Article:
There are a variety of ways to add in similar aspects to a low-key offsite including pairing folks, having people sit next to different people for every meal, creating rotating walking buddies for breaks, and more. The goal here is to allow folks to interact with people they may not normally interact with AND go deeper than surface level conversation. Remember, you can always make some of these things optional as well.

3. Do one session that's all together and don't let that session be a solely frontal presentation.

Most teams or companies that get together do at least one session with everyone together... if not, it seems like a missed opportunity! But these sessions are frequently a "state of the company" or a usual all-hands that just happens to be happening in person. But what can you do in person that you can't do virtually? Don't miss the opportunity to have folks engage and interact with the material being discussed to really digest it. And no, i'm not talking about a Q&A. I'm talking about a small group discussion after the fact, or a big, but brief brainstorm about next steps, or even fun appreciations or an excitement/fear post-it exercise that enables folks to see what others are thinking and allows leadership to get a better sense of where their team is at. This doesn't have to take a lot of time, or be long and arduous, but if you don't want to miss our on the opportunity to talk to everyone together, in one space, then you definitely don't want to miss out on the opportunity to make it a lasting experience that will stick with people beyond the offsite.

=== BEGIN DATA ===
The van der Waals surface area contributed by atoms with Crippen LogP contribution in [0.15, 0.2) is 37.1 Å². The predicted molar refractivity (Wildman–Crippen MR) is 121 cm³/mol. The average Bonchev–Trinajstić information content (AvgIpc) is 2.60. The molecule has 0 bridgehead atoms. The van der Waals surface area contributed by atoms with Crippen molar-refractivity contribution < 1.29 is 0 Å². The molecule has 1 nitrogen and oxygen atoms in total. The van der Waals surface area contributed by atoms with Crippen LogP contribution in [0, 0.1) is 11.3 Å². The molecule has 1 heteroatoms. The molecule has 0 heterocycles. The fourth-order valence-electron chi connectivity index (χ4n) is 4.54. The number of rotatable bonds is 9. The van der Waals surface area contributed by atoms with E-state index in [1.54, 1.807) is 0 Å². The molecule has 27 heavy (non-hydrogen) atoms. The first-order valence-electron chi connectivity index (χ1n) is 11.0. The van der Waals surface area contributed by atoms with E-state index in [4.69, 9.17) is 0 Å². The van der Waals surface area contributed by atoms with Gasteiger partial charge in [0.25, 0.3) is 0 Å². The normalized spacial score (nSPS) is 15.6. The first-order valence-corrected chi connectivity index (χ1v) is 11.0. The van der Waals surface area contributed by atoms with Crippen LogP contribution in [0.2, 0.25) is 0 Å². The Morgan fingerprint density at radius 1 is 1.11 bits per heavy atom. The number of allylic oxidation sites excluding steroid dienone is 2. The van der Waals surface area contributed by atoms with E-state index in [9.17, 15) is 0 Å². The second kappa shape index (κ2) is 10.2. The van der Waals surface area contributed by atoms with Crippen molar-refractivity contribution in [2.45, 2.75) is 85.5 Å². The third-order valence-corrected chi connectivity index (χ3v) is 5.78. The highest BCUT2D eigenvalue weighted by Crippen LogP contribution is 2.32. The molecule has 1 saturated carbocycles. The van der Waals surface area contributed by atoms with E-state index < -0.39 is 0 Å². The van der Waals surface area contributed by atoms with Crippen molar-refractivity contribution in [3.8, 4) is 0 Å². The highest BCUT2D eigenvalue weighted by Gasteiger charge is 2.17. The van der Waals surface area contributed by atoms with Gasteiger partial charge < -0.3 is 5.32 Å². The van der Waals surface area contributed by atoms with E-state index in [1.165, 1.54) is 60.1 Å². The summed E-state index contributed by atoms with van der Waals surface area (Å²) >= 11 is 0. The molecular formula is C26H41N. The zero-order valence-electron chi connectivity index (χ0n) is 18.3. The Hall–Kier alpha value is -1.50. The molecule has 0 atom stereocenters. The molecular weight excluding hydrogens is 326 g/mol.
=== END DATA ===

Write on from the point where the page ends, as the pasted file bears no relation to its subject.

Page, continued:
As the businesses navigate hybrid and remote landscapes, thinking critically about how to connect individuals in ways that energize them and make the company more productive as a whole, it's crucial to reconstruct the idea of an informal hangout as a transformative, communal experience. By incorporating participant-driven activities like unconf, fostering deeper conversations, and capitalizing on the opportunities presented by being physically present, we can shape offsites that cater to a wider range of personalities and preferences. These enhanced offsites, while maintaining their relaxed atmosphere, can forge profound connections among team members, bringing about heightened understanding, empathy, and, ultimately, a more productive and cohesive team. The success of such an offsite then becomes a shared, palpable experience, far removed from the intangible benefits of past gatherings, setting the stage for a new age of team building and collaboration.

Need help leveling up your offsite? Book a free consultation today or check out my offsites service

people getting together around a fire getting to know each other